- For Teachers
- those who learn the language in state schools only because it's mandatory,
- and those who become passionate about the English.
The first group, of cource, does not advance much in mastery of the language. They are able to say simple greetings and ask about the time.
However, the latter one usually ends up as native-like speakers. We lack the middle group who could speak relatively good but not necessary at university level. Fortunately, the situation gradually improves in that respect.
By the way: the pronunciation of the bloger is 'woo-kash' with the first syllable stressed.
I just wanted to share that curiosity with you. Not many people know how to pronunce foreign names.
Ohh , ok! I get it now. In Polish we pronounce the "lu"; "woo"!!! Good to know.
Hehe, this is an overgeneralization, but it is my fault! I must have forgotten to add that the guy - Łukasz - didn't spell his name correctly in the link you provided. In the international use we drop Polish diacritic marks such as the horizontal line in Ł - he instead wrote L. I'm used to that and I didn't notice that he wrote normal L in his name.. sorry! Using Polish font it is normally spelled Łukasz. And Ł is indeed pronounced as W in English. Hence, we have Woo-kash.
Once again, sorry for that misinforming you!
It's ok Seba. Thanks for the clarifivation.
I was just listening to some beautiful tips regarding effective listening and therefore correct pronounciation.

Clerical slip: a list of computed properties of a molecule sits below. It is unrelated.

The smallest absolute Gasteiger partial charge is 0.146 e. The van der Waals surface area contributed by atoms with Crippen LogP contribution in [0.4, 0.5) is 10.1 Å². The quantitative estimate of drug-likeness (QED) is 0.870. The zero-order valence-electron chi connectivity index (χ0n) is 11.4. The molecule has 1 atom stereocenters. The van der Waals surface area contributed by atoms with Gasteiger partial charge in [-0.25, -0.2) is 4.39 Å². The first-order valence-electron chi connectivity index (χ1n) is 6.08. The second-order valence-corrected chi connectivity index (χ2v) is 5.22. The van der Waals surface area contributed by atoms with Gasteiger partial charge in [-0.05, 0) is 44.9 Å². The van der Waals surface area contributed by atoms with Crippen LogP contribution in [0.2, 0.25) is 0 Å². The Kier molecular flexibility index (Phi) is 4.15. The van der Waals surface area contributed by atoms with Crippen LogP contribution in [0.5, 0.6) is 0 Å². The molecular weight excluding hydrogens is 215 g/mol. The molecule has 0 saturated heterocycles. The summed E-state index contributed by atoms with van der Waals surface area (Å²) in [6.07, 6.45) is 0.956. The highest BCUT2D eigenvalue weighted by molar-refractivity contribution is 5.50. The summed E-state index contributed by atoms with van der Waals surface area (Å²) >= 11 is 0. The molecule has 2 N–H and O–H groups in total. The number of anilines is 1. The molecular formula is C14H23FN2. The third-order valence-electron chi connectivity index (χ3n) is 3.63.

Here are some from what I remember:
1)It's particulary good to choose a person you enjoy listening too or you want to sound like, and listen frequently to them.
2)While listening; notice how the English intonation goes up and down inorder to show attitude or to turn taking.
3)Try to pay close attention to the way the speaker use contraction, you will see that it's well used and therefore if you want to sound more natural you have to adapt that way.
That's all for today, I wrote them in my manner; if you don't understand something then just ask!
I want to know from you, learners as well as teachers, what do you think about the above tips?? Do you think they are effective? Could you suggess more!
You can also try to follow after the recording and repeat what the person says (trying keep his/her pace of speaking). It is then called shadowing - good and effective technique, but I personally find it somewhat tiresome..
From my point of view, we can work out from different positions. There is an old effective way to teach to swim - just throw some one into deep water